French Drain Installation

A French drain or weeping tile (also blind drain, rubble drain, rock drain, drain tile, perimeter drain, land drain, French ditch, sub-surface drain, sub-soil drain or agricultural drain) is a trench filled with gravel or rock or containing a perforated pipe that redirects surface water and groundwater away from an area. A French drain can have perforated hollow pipes along the bottom (see images) to quickly vent water that seeps down through the upper gravel or rock. French drains are primarily used to prevent ground and surface water from penetrating or damaging building foundations. Alternatively, French drains may be used to distribute water, such as a septic drain field at the outlet of a typical septic tank sewage treatment system. French drains are also used behind retaining walls to relieve ground water pressure.

Ditches may be dug by hand or with a trencher. An inclination of 1 in 100 to 1 in 200 is typical. Lining the bottom of the ditch with clay or plastic pipe increases the volume of water that can flow through the drain. Modern French drain systems can be made with perforated pipe surrounded by sand or gravel and geotextile or landscaping textile. Landscaping textiles are used to prevent migration of the drainage material as well as preventing dirt and roots from entering and clogging the drainage pipe. The perforated pipe provides a minor underground storage volume but the prime purpose is for the perforations to drain the area along the full length of the pipe and to discharge any surplus water at its end. The direction of percolation will depend on the relative conditions inside and outside the pipe.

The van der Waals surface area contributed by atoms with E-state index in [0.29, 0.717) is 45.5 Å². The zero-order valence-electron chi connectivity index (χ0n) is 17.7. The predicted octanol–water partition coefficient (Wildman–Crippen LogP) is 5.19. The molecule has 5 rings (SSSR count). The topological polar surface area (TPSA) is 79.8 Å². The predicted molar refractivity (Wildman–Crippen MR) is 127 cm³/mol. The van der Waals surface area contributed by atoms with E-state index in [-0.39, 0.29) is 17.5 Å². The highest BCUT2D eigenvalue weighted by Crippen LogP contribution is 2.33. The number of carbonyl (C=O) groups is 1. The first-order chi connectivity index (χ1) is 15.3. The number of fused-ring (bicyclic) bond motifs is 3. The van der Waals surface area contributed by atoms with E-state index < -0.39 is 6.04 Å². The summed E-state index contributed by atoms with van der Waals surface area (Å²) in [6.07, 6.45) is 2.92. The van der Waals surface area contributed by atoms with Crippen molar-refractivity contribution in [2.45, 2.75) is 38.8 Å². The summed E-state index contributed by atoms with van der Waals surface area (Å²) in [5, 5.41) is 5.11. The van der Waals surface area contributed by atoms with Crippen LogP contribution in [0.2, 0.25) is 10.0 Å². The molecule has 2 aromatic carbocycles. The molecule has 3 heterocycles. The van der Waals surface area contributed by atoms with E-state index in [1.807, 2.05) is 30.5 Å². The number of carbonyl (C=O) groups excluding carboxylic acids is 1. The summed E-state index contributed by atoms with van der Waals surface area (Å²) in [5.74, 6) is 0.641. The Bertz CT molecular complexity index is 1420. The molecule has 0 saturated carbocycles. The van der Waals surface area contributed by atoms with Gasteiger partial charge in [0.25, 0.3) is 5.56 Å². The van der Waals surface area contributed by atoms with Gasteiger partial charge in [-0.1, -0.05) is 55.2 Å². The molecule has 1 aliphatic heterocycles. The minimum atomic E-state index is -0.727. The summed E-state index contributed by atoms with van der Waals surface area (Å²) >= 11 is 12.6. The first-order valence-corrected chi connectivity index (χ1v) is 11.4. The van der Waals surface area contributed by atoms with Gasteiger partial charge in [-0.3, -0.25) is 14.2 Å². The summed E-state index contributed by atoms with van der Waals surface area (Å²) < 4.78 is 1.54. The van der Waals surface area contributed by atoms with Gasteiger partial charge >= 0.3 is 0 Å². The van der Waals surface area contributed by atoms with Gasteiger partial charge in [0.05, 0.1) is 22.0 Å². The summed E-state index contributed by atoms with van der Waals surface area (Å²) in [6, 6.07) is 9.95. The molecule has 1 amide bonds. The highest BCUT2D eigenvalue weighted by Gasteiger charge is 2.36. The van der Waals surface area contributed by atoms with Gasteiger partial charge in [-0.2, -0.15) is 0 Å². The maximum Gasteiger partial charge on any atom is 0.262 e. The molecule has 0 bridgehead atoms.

Basement Waterproofing

Installing a French drain around the inside perimeter is most commonly done after the house has been built. Most commonly, this is done in response to a wet basement or right before performing a basement finishing. To install this kind of drain, the perimeter of the basement floor is jackhammered down to the footing and the concrete is removed. A layer of stone is laid down, and a perforated drain pipe is laid on top of it. Water is collected from the basement wall floor joint as it enters, and a pump is installed to remove water from the house and away from the foundation.

Waterproofing a Basement

Once completed, the area, save for a 2 in (5.1 cm) gap around the edge, is concreted over. This gap exists to allow water in from the basement walls. This can be installed very quickly—one to two days by an experienced crew. The system is easy to maintain once installed, and the sump pump will need annual maintenance to perform properly. An interior French drain is much less likely to clog than an exterior, partially due to the fact that it is not sitting underneath several feet of soil.

Interior French drain installation is an effective way to waterproof a basement but requires the use of a sump pump. Many contractors will install plastic sump pumps that can quickly break down or neglect to install a battery backup sump pump, making the basement vulnerable to flooding during power outages. Sump pumps should be installed with a battery backup system in a proper sump liner of 20 US gal (76 L) size or larger to prevent the sump from having too little water and turning on and off continuously.